Read Martha’s Sermon from September 15th
For a pdf version of this sermon, click here.
St. Margaret’s Church
Sermon for Pentecost 17C Pentacost
September 15, 2013
The Rev. Martha Kirkpatrick
Exodus 32:7-14; Ps. 51:1-11; 1 Timothy 1:12-17; Luke 15:1-10
Seeking the Lost & the Circles of Care Program
We all know what it feels like to be lost. One of the most famous literary beginnings is that of Dante’s The Divine Comedy “In the middle of our appointed life, I went astray from the straight road, and woke to find myself alone in a dark wood.” He has our attention. Somehow we get off-course and find ourselves alone in a dark wood. It is a solitary experience, lost in a dark place, not seeing the path forward, no idea where to turn. Like a lost sheep, sometimes all we can do is sit down where we are and bleat. No more idea of how to move from that place than a nickel stuck between the cushions of a couch.
This gospel text has a few things to say about being in that lost place. The first, and most important, is the reminder that God is seeking us, searching diligently for us, never gives up on us. We are never lost for good. It is interesting the way these two parallel stories are clearly gendered. In the story of the lost sheep all the actors are male, including the friends who celebrate. In the story of the coin, all the actors are female, including the friends who celebrate. There it is.
We are also called to note the intensity of this search. This is the kind of “drop everything to find the lost” that we are to understand is the nature of God’s relationship with us. It also speaks to the intensity with which we seek the lost among us. We are supposed to seek the lost with the full throttle focus that we apply when we can’t find our car keys. Or think of the all-out efforts by the Maine Warden Service when someone is lost in the woods. This is no time for “whatever” or half-heartedness.
What does it mean to be lost? All too often, lostness has been interpreted in the Christian context as “anyone who doesn’t believe what I believe is a lost soul and I am supposed to save them by convincing them of right belief.” This is not consistent with the message of the gospel. I suggest instead that you simply draw on your own experience of being lost, and you’ll be in just the right place to understand what this gospel is about. I invite you to recall a time when you were lost and then you were found. I very much doubt that that was a cognitive experience of thinking one thing and then another. I bet it felt more like a deeply lonely feeling in the heart and a twist in the gut. You may find it helpful to share your experience of being lost. Maybe you were literally lost, turned down a dark road late at night, and someone helped you. The relief. Maybe you experienced a sense of being cut off, excluded, not quite right. And someone paid attention to you and made you feel accepted, and helped you to know that you are loved for who you are.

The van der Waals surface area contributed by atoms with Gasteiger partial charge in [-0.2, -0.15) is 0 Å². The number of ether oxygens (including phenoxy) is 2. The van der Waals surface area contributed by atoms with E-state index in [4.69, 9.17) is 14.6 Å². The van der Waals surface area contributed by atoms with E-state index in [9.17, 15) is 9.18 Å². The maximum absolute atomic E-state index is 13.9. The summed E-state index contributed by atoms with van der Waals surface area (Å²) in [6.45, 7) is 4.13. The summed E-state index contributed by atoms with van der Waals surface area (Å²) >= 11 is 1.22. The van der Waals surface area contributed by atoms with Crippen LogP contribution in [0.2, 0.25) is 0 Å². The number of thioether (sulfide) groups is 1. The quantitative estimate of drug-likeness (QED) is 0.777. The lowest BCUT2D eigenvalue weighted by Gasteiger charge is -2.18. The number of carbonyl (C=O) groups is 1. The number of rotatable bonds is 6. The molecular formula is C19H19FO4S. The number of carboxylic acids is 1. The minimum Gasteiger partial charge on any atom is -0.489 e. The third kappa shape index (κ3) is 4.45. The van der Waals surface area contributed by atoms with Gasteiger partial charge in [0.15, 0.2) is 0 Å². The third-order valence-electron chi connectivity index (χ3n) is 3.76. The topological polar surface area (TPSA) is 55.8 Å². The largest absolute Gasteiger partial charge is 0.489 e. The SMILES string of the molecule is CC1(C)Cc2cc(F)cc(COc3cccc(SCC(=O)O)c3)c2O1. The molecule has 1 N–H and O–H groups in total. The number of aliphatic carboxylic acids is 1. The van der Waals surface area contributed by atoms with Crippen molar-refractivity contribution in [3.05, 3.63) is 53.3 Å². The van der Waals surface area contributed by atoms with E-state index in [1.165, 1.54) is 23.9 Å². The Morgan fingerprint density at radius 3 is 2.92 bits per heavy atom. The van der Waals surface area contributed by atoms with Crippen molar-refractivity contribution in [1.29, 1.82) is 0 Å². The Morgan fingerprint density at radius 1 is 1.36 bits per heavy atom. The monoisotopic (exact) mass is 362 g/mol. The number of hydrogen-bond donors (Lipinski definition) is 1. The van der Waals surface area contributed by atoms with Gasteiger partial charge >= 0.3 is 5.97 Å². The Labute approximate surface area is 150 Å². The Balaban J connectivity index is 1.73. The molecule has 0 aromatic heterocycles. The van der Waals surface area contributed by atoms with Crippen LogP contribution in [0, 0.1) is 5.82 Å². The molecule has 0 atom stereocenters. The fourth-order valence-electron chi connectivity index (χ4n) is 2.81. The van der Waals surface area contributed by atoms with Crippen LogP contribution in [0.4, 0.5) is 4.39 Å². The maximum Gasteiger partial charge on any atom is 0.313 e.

One more word about this text that has to do with the word “repent.” I have said many times that our word “repent” does not mean in the common sense of feeling sorry that you did a bad thing. That can be the way repentance happens, but it’s way too narrow. Metanoia, the Greek word, literally means “enter into the large mind.” Or perhaps more precisely the heart/mind. In other words, out of the small ego self and into the true self that is centered in God, a place of belovedness and connection to God and to all life. When we do that, and it happens many times, it is a cause for great joy, when we have a new way of seeing through the larger mind of the true self. So if we are seeking the lost, perhaps the best place to start is to help them see their worth, their belovedness in their own unique person, not by telling them, but by enabling them to tap into their own wisdom and supporting them in doing that. This I think is the genius behind the Circles of Care approach, and the great gift is that we are invited to be participants in that process. Patricia Estabrook is going to tell us about that.